Thousands of Indigenous Women in Canada Revealed ‘Without Their Permission’


It turns out that thousands of indigenous women in Canada have been sterilized without their consent. Indigenous women seeking their rights filed lawsuits in 5 different courts.
In Canada, which is generally known for being one of the most prosperous places in the world, a rather terrible event has occurred. Thousands of indigenous women living in Canada took the case to court on the grounds that they were sterilized against their will.

It was stated that a total of 5 lawsuits were filed in the provincial courts of British Columbia, Alberta, Saskatchewan, Manitoba and Quebec, representing thousands of indigenous women who claimed that they were forcibly sterilized. After the examination, it was revealed that the women were sterilized without their knowledge in the hospitals where they underwent the operation for childbirth.

Consent form signed by women at the time of delivery
In an incredible event, it was stated that women who went to the hospital for birth, especially those who gave birth by cesarean section, signed a consent form.

According to this, it was stated that hospital staff added a clause about “tubular ligation” to the form mentioned shortly before the operation, and sometimes even while the patient was being taken to the operating room. Tubal ligation, which is the process of connecting the tubes carrying the ovaries in women, is a permanent sterilization method and it is a very laborious process to return.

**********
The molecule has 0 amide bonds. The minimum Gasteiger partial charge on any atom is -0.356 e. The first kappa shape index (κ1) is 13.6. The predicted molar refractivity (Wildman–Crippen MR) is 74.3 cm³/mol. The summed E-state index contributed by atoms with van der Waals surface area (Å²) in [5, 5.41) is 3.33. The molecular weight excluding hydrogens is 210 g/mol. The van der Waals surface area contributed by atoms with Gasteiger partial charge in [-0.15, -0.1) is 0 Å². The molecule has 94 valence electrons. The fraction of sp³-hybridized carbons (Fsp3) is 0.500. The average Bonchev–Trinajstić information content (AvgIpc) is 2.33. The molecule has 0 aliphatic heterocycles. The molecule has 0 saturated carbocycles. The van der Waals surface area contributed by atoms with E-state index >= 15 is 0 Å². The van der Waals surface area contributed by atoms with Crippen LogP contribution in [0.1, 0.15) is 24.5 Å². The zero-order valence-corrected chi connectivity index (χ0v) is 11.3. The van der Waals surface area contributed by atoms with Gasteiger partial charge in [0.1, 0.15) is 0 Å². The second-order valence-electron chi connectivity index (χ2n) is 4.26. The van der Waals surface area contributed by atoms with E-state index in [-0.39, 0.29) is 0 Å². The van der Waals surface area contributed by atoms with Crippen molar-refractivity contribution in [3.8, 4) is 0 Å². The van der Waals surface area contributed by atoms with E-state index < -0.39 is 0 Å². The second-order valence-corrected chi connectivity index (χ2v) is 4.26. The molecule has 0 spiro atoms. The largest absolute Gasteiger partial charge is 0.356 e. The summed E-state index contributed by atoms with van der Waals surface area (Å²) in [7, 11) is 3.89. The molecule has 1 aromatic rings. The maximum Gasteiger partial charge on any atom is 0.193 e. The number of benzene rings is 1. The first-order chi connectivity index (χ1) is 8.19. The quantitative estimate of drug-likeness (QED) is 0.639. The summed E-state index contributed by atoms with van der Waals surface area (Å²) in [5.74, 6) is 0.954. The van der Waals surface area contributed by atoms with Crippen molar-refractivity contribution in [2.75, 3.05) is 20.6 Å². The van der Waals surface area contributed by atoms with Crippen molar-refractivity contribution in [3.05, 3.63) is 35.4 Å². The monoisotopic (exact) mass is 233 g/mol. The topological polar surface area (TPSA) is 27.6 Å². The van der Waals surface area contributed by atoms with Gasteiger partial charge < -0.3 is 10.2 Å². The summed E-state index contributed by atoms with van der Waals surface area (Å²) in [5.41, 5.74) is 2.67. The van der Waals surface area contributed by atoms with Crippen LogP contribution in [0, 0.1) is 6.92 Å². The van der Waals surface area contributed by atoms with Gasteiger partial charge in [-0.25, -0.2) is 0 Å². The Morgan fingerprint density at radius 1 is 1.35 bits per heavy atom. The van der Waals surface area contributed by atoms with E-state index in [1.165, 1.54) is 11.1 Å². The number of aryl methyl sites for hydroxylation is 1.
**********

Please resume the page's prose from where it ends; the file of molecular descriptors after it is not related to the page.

“This is something that is done to people who are in labor pains and panic about their baby’s health to consent to a life-changing procedure when they are most vulnerable,” the report said.

Melika Popp, a native of Saskatchewan who was consulted in the news, said: “It was as if these doctors were there to help me.” she said.

This isn’t the first time that Indigenous women have been sterilized without their consent in Canada.
This is not the first time that indigenous women have been sterilized against their will in Canada. As a matter of fact, the history of forced sterilization of local women, which came to the fore again after this incident, dates back to 1928 and is meticulously kept.

Accordingly, with a law passed in the province of Alberta in 1928 and continued to be implemented until 1972, the state aimed to “restrict the reproduction of unsuitable persons”. In fact, within the framework of the decision made by the Canadian Eugenics Board especially for the “dangerous” prisoners in the prison, some male prisoners were also involuntarily sterilized during the practice.

The same law, enacted in the province of British Columbia in 1933 and repealed in 1973, later increasingly targeted indigenous women. Although the law has been repealed, it seems that this criminal process continues in some institutions. In the 21st century, it is unbelievable that such a change can be made on people’s bodies without their knowledge.